The European Parliament voted in favor of increasing the authorized THC level for industrial hemp from 0.2% to 0.3%. The proposal notably defended by the European Industrial Hemp Association (EIHA) and was included in the reform of the Common Agricultural Policy (CAP) adopted by the Parliament on Friday, October 23rd.
Lorenza Romanese, Director General of the EIHA, announced the news on her Linkedin profile.
This is a historic moment for our industry, for our farmers, for a green future, and all Europeans,” said EIHA President Daniel Kruse. “Finally, the EU is once again on a level playing field with the global industrial hemp sector.
The proposal, adopted by the Parliament, will then be discussed with the European Council and the European Commission in tripartite negotiations that are part of the process of adopting acts in the European Union.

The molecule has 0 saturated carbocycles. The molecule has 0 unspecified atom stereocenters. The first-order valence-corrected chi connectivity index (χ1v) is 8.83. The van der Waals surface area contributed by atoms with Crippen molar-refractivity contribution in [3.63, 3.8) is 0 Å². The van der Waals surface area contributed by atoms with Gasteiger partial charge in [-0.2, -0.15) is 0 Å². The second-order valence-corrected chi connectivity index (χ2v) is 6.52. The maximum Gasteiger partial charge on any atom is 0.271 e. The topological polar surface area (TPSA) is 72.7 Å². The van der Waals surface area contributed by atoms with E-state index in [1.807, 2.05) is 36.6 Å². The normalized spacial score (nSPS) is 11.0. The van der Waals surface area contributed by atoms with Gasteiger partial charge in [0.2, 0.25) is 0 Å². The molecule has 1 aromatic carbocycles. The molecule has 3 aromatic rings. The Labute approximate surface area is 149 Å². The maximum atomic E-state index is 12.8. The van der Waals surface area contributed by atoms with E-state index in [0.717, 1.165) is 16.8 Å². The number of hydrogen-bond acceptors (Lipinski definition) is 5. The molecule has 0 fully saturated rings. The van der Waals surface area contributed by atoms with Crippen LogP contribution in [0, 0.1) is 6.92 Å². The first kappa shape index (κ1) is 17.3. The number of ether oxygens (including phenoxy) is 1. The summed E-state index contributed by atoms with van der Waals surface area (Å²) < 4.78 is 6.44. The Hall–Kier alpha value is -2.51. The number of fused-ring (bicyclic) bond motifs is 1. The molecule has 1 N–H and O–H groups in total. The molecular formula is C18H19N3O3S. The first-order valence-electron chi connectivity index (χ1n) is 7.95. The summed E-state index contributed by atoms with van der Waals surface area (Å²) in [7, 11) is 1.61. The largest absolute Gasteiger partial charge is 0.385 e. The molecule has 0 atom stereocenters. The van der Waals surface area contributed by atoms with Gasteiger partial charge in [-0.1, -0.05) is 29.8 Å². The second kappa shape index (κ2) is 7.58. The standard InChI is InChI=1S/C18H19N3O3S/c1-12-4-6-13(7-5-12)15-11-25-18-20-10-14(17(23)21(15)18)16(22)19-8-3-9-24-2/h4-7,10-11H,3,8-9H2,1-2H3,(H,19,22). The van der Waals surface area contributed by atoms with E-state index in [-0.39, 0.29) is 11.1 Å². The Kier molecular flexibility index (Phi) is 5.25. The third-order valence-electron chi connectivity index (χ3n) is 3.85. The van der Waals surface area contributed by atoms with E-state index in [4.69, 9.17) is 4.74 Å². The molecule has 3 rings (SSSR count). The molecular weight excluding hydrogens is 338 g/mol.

The Parliament also voted to include hemp in the list of agricultural products eligible for regulation through marketing standards. These rules aim to ensure product quality and to improve the economic conditions for the production and marketing of agriculture products. They concern such elements as technical definitions, labeling, packaging, substances, and methods used in production or the type and place of cultivation.
What are the differences between 0.2% and 0.3%?
Since 1999, the THC rate in hemp, which legally distinguishes “hemp” from “cannabis,” set at 0.2%. It was previously 0.3%, officially lowered to limit the possibility of cannabis cultivation in hemp fields.
Today, Europe’s main competitors for hemp, China, and the United States, are both at 0.3%, a rate that gives access to a greater variety of hemp species and gives a competitive advantage for the production of seeds, fibers, and CBD.
The 0.2% THC barrier has indeed proven to be a barrier for European CBD producers, with CBD increasing proportionally with THC. This limit also prevents the use of certain varieties of hemp with high seed yields, which exceed 0.2% THC.